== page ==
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Dozy days and restless nights, how much sleep do you really need?
By Emma-lee Strachan, Naturopath
If you wake up feeling tired, you?re not alone. Almost a quarter of the population frequently experiences sleeping difficulties, and 16% of Britons regularly start the day feeling tired & un-refreshed. Unfortunately, as we age a good night?s sleep is often harder to come by.
Not only can a lack of sleep impact on your daily function by leaving you feeling moody and forgetful, it can also impact your long term health. Depression, anxiety, certain medications, lifestyle and even creature comforts such as the height of your pillow can impact on your quality of sleep.ÿ Whether you wake in the night or lie in bed for hours wishing you could doze off there are lots of simple steps you can take to ensure your sleep is as restful as possible.
|It is all too easy to overlook the effects that a poor night?s sleep can have: an increased need to nap, susceptibility to pain, reduced cognitive ability- including poor attention and memory, slowed response times, adverse affects on relationships, and a general sense of being unwell can all be associated with a poor night?s sleep. Even losing some sleep on one night can contribute to any of these symptoms.
No one knows how much sleep is the ideal amount. It varies from person to person. The amount you require to be at your best is as individual as the amount of food you need. Anything between six and ten hours is considered normal for adults, but many people manage on less. Most adolescents need nine.
Experts tend to agree that most people need eight hours a day. Einstein believed he needed ten hour?s sleep a day. Generally you should wake up feeling refreshed and not feel sleepy during the day. You know better than anyone else what?s best for you.
What?s keeping you awake?
Many things can bring on a bout of insomnia, but the most common causes are worry, stress, anxiety, grief and depression. Insomnia can be due to physical problems, not just emotional ones, and there are also certain drugs such as antidepressants, beta-blockers, appetite suppressants and thyroid hormone replacements that can cause disturbed sleep patterns.ÿ To improve sleep patterns, the underlying cause of the sleep problems needs to be identified and addressed. However, on a daily basis, there are some simple measures you can take to help out.
Warm milk before bed
Most people have heard that a glass of warm milk before bed can help you to sleep. As it turns out, there is some science behind this, it is thought that milk along with certain other foods affects your brain chemistry to guarantee a good night?s sleep.
Neurotransmitters are molecules that regulate brain function. They are chemicals that relay messages from nerve to nerve, both within the brain and outside of the brain. They also relay messages from nerve to muscle, lungs, and intestinal tracts. Neurotransmitters are used all over the body to transmit information and signals. ÿThese chemicals affect your sleep wake cycle.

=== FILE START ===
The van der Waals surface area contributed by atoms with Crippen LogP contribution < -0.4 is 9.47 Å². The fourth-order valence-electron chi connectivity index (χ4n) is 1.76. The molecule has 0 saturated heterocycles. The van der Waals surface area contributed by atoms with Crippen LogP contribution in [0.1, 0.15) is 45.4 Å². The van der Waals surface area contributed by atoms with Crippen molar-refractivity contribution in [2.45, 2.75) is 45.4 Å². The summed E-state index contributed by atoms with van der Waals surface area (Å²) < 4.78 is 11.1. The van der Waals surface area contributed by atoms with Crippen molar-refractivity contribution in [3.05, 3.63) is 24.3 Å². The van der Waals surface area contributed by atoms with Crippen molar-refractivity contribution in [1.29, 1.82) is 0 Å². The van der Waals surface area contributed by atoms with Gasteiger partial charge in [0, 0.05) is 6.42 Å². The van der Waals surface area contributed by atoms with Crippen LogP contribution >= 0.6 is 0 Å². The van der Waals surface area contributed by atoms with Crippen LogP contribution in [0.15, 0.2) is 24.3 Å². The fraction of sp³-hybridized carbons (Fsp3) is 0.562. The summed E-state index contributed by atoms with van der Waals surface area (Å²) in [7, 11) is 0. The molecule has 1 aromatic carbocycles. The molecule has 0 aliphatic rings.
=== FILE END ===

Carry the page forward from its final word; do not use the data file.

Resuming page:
Norepinephrine, is a second stress neurotransmitter. It is released in response to perceived danger. High levels of this hormone are seen in states of anxiety and insomnia.
Serotonin, the sleep saviour master neurotransmitter, is made by our bodies from the amino acid tryptophan. Serotonin is found throughout the body, and is necessary to modulate the levels of stress hormones. Serotonin is a precursor of melanin, the hormone that is released at night, when the body is asleep. for the conversion of serotonin to melanin to take place, levels of norepinephrine need to drop. If there are persistently high levels of norepinephrine, as in states of chronic anxiety, this conversion will not take place and this can lead to insomnia.
Foods to EAT to positively affect your sleep chemistry
Increase your intake of tryptophan, which is mainly found in high protein foods. The following foods containing trytophan, are good to eat with the evening meal or as an evening snack: Dates, yogurt, turkey, bananas, legumes, tuna, milk and nut butters.
Foods that negatively affect your sleep chemistry
Avoid all stimulants, particularly caffeine, which is found in coffee, chocolate, cocoa, black and green tea and some soft drinks. Caffeine makes the body think is it under stress and this has a negative impact on your sleep patterns.
Foods containing tyramine increase the release of norepinephrine which negatively impacts your sleep patterns. For this reason: aubergine, tomatoes, sugar, bacon, sausage, spinach, potatoes, cheese and ham are best avoided in the evenings.
Some herbs can help to deal with the causes of insomnia. Certain herbs may be helpful to alleviate stress and anxiety during the day and some may be used at night for their sedative effect or to help any muscle pain that may be keeping you awake. This is why when using herbs to help you sleep, finding out the cause of your sleep problems will be really helpful. For best results you should always ask a naturopath or herbalist for advice.
Exercise is one of the best defences against insomnia. Exercise increases the amplitude of daily rhythms and tells the body to promote deeper sleep cycles to help replenish the muscle tissues from physical exertion.
Temperature control - Our bodies need time to produce enough sleep neurotransmitters to allow you to sleep, lowering room temperature sends a feedback signal to the brain?s sleep centre, that it is night time, and that it needs to release more sleep hormones.